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Beijing's dirty neighbor pays price for polluting

Friday, Feb 28, 2014 - 02:25

Feb. 28 - Hebei province, home to China's most polluted cities, feels the economic burn as it destroys factories to ease smog choking neighboring Beijing ahead of the annual parliament session. Maxim Duncan reports.

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EDITORS PLEASE NOTE: THIS EDIT CONTAINS CONVERTED 4:3 MATERIAL Welcome to Hebei, Beijing's dirty neighbour. The province, which surrounds the capital, produces a quarter of China's steel, and much of its cement, glass and ceramics. It's now home to seven of the country's 10 most polluted cities, and creates much of the toxic smog that has choked Beijing. The provincial capital Shijiazhuang regularly records the worst air quality in the whole of the county, and residents like Cui Meiying are running out of patience. (SOUNDBITE)(Mandarin with English voiceover) 58-YEAR-OLD RETIREE CUI MEIYING SAYING: "The pollution is terrible and I feel very uncomfortable. Sometimes if I don't wear my face mask my throat hurts a lot. The pollution is a real headache, and I hope the government sorts it out as soon as possible" Part of the answer is to demolish factories like these cement plants on the outer reaches of the city. The central government has ordered Hebei to slash steel and cement production capacity by 40 percent by 2017 to ease pollution. But for farmers like Yang Yingshu, it will be hard to see the winding down of an industry once the backbone of the local economy. (SOUNDBITE)(Mandarin with English voiceover) 66-YEAR-OLD FARMER YANG YINGSHU SAYING: "Now there won't be so much pollution. The crops and other things will improve and all the mess with the farmland will be sorted out. So in this way we will benefit. But the people from the countryside around here all used to go there for work, otherwise all they have is farming. Now there's nowhere for them to work. This is a problem" Hebei's provincial government has long relied on heavy industry to provide jobs for hundreds of thousands of its rural poor. But Greenpeace Climate and Energy Campaigner Huang Wei says shutting plants is a sacrifice they have to make. (SOUNDBITE)(Mandarin with English voiceover) GREENPEACE CLIMATE AND ENERGY CAMPAIGNER HUANG WEI SAYING: "In the short term, it will be very painful, but in the long run, this model of development will both improve the region's environment and protect the health of its residents" Huang expects air pollution will be a major issue in the annual meeting of China's National People's Congress parliament which starts next week. Hebei's residents will be watching the developments closely.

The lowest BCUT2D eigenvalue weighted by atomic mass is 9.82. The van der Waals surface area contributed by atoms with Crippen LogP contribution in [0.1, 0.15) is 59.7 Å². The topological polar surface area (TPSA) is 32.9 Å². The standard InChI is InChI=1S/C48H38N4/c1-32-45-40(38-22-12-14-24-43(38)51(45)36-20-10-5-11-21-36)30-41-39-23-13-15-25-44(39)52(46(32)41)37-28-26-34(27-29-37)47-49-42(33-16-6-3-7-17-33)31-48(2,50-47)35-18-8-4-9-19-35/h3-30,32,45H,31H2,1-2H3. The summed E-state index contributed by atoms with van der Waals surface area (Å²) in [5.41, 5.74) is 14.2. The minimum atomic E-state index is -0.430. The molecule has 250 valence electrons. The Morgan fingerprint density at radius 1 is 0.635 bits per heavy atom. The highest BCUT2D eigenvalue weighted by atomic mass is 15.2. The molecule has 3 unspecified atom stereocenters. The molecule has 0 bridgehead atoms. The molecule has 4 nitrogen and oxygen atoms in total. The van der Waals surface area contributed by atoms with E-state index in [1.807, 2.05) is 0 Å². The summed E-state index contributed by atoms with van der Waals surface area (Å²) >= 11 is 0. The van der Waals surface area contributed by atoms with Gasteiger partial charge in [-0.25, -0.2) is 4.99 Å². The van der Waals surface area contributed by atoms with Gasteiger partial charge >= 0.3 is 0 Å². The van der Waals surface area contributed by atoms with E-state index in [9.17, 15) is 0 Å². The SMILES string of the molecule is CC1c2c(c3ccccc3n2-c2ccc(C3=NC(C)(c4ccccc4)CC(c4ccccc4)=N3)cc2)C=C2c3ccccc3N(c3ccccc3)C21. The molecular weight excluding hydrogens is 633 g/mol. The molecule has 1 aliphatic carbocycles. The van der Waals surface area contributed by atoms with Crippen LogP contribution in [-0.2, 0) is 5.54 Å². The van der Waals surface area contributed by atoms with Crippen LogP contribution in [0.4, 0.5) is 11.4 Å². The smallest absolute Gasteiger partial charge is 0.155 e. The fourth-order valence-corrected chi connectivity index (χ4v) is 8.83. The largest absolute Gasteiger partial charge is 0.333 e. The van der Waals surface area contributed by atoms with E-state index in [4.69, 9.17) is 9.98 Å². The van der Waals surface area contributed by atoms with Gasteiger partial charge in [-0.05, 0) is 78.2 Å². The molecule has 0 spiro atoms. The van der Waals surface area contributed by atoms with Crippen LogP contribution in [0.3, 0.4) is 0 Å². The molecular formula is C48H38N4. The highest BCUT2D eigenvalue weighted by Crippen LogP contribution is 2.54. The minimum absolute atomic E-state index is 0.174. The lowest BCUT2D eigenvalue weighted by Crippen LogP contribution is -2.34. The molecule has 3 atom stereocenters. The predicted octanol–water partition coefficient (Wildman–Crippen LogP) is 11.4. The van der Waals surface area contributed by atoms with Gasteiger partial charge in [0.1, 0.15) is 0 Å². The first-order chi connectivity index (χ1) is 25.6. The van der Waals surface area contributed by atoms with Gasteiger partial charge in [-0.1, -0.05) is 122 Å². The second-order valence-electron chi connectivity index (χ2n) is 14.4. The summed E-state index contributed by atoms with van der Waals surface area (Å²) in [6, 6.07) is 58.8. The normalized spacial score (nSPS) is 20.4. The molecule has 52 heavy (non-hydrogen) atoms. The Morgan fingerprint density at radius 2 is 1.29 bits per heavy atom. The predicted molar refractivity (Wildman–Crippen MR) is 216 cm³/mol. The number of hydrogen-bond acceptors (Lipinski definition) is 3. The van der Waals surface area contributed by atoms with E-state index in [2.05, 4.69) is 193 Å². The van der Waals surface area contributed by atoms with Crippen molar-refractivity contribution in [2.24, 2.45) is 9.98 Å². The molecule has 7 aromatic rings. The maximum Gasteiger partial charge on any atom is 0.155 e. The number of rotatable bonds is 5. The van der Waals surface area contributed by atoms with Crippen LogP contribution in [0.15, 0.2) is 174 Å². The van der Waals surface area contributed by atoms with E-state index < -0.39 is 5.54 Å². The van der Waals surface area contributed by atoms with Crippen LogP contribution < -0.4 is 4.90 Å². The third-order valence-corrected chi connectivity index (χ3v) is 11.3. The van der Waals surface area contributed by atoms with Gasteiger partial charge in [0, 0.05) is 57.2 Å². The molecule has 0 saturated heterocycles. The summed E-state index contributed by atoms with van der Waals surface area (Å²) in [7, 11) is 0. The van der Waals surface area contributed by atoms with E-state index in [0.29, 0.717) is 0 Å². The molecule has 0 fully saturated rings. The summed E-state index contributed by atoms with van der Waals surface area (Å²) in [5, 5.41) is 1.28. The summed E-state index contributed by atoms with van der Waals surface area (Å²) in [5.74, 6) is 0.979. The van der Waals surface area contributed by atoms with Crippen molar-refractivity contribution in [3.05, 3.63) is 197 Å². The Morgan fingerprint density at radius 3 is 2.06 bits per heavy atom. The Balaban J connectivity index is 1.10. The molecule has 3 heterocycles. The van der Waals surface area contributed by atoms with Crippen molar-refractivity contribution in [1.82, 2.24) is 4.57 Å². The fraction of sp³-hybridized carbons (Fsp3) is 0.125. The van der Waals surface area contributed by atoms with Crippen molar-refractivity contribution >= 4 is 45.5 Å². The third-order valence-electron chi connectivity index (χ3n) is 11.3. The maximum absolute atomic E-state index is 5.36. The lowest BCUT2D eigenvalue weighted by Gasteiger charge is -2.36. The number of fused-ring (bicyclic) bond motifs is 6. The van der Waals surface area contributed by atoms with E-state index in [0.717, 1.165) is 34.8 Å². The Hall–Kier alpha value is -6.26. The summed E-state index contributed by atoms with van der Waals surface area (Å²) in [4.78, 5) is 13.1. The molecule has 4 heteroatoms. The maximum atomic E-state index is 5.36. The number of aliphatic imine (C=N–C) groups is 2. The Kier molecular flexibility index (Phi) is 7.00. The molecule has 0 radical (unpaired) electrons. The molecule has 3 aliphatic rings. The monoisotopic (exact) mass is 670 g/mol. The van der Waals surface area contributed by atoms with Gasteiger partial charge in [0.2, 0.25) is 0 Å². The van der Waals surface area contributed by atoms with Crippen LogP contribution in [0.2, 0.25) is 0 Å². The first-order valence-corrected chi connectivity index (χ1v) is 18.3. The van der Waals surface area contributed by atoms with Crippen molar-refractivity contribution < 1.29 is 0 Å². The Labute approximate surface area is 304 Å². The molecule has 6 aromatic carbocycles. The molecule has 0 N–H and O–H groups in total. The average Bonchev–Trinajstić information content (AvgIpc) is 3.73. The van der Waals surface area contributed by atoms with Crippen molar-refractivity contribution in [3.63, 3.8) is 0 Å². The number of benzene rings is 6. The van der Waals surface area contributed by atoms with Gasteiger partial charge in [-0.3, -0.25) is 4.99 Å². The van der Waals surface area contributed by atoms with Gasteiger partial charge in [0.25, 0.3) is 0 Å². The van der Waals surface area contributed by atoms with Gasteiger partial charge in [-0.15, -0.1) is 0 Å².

Beijing's dirty neighbor pays price for polluting

Friday, Feb 28, 2014 - 02:25

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